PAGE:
77    - if \f$cost^\pi(uv)>0\f$, then \f$f(uv)=lower(uv)\f$;

    78    - if \f$lower(uv)<f(uv)<upper(uv)\f$, then \f$cost^\pi(uv)=0\f$;

    79    - if \f$cost^\pi(uv)<0\f$, then \f$f(uv)=upper(uv)\f$.

    80  - For all \f$u\in V\f$ nodes:

    81    - \f$\pi(u)\leq 0\f$;

    82    - if \f$\sum_{uv\in A} f(uv) - \sum_{vu\in A} f(vu) \neq sup(u)\f$,

    83      then \f$\pi(u)=0\f$.

    84

    85 Here \f$cost^\pi(uv)\f$ denotes the \e reduced \e cost of the arc

    86 \f$uv\in A\f$ with respect to the potential function \f$\pi\f$, i.e.

    87 \f[ cost^\pi(uv) = cost(uv) + \pi(u) - \pi(v).\f]

    88

    89 All algorithms provide dual solution (node potentials), as well,

    90 if an optimal flow is found.

    91

    92

    93 \section mcf_eq Equality Form

    94

    95 The above \ref mcf_def "definition" is actually more general than the

    96 usual formulation of the minimum cost flow problem, in which strict

    97 equalities are required in the supply/demand contraints.

    98

    99 \f[ \min\sum_{uv\in A} f(uv) \cdot cost(uv) \f]

   100 \f[ \sum_{uv\in A} f(uv) - \sum_{vu\in A} f(vu) =

   101     sup(u) \quad \forall u\in V \f]

   102 \f[ lower(uv) \leq f(uv) \leq upper(uv) \quad \forall uv\in A \f]

   103

   104 However if the sum of the supply values is zero, then these two problems

   105 are equivalent.

   106 The \ref min_cost_flow_algs "algorithms" in LEMON support the general

   107 form, so if you need the equality form, you have to ensure this additional

   108 contraint manually.

   109

   110

   111 \section mcf_leq Opposite Inequalites (LEQ Form)

   112

   113 Another possible definition of the minimum cost flow problem is

   114 when there are <em>"less or equal"</em> (LEQ) supply/demand constraints,

   115 instead of the <em>"greater or equal"</em> (GEQ) constraints.

   116

   117 \f[ \min\sum_{uv\in A} f(uv) \cdot cost(uv) \f]

   118 \f[ \sum_{uv\in A} f(uv) - \sum_{vu\in A} f(vu) \leq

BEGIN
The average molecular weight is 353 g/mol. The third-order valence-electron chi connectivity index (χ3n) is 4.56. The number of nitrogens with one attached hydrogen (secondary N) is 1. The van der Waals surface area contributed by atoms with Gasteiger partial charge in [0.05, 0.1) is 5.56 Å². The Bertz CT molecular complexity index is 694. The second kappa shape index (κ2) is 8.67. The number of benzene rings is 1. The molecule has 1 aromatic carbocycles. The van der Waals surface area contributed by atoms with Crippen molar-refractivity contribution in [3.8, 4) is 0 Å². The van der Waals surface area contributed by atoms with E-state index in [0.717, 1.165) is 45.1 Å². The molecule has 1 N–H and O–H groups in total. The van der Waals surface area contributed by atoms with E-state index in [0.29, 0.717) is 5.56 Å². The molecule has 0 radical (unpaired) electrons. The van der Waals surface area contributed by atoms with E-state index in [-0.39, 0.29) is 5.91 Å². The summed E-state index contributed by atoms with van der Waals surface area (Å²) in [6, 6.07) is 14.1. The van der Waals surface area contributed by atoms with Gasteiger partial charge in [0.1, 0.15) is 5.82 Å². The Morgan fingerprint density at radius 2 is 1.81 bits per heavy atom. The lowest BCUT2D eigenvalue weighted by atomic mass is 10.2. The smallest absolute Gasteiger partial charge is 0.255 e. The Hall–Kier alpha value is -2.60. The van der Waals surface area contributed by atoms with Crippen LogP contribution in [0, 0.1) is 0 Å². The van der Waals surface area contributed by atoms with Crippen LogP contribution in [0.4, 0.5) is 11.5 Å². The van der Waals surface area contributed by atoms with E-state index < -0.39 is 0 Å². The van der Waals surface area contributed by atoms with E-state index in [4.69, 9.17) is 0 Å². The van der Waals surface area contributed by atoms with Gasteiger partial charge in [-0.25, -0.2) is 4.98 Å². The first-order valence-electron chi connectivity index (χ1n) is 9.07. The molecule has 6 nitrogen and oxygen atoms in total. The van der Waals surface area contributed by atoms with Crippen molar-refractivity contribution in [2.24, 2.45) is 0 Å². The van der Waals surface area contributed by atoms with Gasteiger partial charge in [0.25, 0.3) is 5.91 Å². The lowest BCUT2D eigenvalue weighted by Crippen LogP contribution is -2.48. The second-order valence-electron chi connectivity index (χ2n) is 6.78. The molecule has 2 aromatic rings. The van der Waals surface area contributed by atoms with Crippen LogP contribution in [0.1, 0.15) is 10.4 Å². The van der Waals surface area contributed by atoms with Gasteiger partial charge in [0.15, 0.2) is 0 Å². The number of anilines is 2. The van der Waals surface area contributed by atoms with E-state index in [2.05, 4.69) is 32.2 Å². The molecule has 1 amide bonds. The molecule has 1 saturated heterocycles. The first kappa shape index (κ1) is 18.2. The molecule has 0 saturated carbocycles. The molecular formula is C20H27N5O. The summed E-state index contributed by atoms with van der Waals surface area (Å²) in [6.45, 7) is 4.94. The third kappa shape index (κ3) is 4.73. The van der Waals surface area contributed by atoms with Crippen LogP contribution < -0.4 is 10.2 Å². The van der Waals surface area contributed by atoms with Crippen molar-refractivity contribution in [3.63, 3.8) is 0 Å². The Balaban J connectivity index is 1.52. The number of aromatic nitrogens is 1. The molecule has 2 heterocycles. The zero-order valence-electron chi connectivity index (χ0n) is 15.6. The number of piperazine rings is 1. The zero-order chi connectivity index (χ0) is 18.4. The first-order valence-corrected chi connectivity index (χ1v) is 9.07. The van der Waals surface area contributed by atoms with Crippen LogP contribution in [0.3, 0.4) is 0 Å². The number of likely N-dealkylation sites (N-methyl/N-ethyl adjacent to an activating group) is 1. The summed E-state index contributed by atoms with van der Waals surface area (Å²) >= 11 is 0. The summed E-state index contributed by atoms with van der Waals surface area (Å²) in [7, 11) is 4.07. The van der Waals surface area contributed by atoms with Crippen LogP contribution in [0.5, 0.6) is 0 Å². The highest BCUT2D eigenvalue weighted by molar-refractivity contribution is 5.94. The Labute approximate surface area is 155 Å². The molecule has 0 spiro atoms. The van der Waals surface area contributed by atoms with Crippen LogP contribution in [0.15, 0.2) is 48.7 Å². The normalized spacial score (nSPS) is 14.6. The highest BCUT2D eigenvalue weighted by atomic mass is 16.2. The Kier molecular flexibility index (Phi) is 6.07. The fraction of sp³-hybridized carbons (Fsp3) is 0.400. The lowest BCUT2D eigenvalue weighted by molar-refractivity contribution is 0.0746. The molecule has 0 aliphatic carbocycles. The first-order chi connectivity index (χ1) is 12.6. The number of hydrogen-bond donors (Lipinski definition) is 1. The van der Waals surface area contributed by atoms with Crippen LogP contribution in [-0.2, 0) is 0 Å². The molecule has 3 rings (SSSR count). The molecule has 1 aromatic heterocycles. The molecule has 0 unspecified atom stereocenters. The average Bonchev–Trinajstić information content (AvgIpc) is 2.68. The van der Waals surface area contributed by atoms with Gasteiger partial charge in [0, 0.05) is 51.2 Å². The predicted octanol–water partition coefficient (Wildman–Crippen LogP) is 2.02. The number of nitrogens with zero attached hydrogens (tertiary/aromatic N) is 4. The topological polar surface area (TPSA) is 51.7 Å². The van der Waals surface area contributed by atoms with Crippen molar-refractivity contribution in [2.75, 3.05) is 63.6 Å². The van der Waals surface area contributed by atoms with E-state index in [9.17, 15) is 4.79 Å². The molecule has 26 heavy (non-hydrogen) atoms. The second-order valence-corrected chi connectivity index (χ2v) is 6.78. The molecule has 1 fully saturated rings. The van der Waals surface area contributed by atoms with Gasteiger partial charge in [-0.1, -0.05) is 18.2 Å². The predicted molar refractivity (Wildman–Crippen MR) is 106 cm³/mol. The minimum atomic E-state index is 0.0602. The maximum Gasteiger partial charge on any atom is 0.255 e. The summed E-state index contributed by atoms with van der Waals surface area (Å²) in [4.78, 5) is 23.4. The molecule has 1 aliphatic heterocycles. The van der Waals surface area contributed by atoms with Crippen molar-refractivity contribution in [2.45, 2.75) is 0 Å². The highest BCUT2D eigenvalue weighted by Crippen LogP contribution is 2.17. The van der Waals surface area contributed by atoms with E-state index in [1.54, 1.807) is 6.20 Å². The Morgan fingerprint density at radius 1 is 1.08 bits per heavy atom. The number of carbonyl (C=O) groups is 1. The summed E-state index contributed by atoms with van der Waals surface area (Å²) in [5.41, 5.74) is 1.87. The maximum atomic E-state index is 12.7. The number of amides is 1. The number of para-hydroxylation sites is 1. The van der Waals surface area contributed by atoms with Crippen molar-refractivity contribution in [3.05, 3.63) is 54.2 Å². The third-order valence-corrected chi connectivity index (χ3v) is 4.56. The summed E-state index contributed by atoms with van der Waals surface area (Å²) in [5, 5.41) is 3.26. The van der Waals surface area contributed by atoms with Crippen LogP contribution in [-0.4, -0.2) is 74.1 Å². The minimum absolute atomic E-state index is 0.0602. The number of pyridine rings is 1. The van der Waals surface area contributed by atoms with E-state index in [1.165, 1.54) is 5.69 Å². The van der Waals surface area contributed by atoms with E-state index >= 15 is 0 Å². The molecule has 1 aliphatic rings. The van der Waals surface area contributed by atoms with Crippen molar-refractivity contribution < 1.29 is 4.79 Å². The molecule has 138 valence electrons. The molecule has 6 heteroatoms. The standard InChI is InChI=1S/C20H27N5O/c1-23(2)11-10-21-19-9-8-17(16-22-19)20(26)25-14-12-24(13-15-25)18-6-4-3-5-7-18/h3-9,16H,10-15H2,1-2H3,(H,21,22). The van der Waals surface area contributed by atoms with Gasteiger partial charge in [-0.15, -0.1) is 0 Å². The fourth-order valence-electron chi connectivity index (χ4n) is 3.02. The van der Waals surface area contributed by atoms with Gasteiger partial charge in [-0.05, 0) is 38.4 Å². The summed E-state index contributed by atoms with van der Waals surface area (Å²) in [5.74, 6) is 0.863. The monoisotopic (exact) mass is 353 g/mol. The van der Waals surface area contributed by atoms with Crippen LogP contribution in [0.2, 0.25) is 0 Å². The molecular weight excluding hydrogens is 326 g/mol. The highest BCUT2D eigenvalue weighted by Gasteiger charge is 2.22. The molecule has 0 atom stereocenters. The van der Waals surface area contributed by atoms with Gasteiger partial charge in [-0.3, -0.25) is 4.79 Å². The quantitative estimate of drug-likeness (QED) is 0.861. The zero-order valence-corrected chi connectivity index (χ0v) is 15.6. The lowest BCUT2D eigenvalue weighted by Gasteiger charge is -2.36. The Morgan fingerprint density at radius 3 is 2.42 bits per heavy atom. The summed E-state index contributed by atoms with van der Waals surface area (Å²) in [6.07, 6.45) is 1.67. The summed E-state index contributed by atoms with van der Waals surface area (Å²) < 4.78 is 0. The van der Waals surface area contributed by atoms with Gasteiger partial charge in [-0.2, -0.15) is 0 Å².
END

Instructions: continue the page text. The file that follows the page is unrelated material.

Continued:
119     sup(u) \quad \forall u\in V \f]

   120 \f[ lower(uv) \leq f(uv) \leq upper(uv) \quad \forall uv\in A \f]

   121

   122 It means that the total demand must be less or equal to the

   123 total supply (i.e. \f$\sum_{u\in V} sup(u)\f$ must be zero or

   124 positive) and all the demands have to be satisfied, but there

   125 could be supplies that are not carried out from the supply

   126 nodes.

   127 The equality form is also a special case of this form, of course.

   128

   129 You could easily transform this case to the \ref mcf_def "GEQ form"

   130 of the problem by reversing the direction of the arcs and taking the

   131 negative of the supply values (e.g. using \ref ReverseDigraph and

   132 \ref NegMap adaptors).

   133 However \ref NetworkSimplex algorithm also supports this form directly

   134 for the sake of convenience.

   135

   136 Note that the optimality conditions for this supply constraint type are

   137 slightly differ from the conditions that are discussed for the GEQ form,

   138 namely the potentials have to be non-negative instead of non-positive.

   139 An \f$f: A\rightarrow\mathbf{R}\f$ feasible solution of this problem

   140 is optimal if and only if for some \f$\pi: V\rightarrow\mathbf{R}\f$

   141 node potentials the following conditions hold.

   142

   143  - For all \f$uv\in A\f$ arcs:

   144    - if \f$cost^\pi(uv)>0\f$, then \f$f(uv)=lower(uv)\f$;

   145    - if \f$lower(uv)<f(uv)<upper(uv)\f$, then \f$cost^\pi(uv)=0\f$;

   146    - if \f$cost^\pi(uv)<0\f$, then \f$f(uv)=upper(uv)\f$.

   147  - For all \f$u\in V\f$ nodes:

   148    - \f$\pi(u)\geq 0\f$;

   149    - if \f$\sum_{uv\in A} f(uv) - \sum_{vu\in A} f(vu) \neq sup(u)\f$,

   150      then \f$\pi(u)=0\f$.

   151

   152 */

   153 }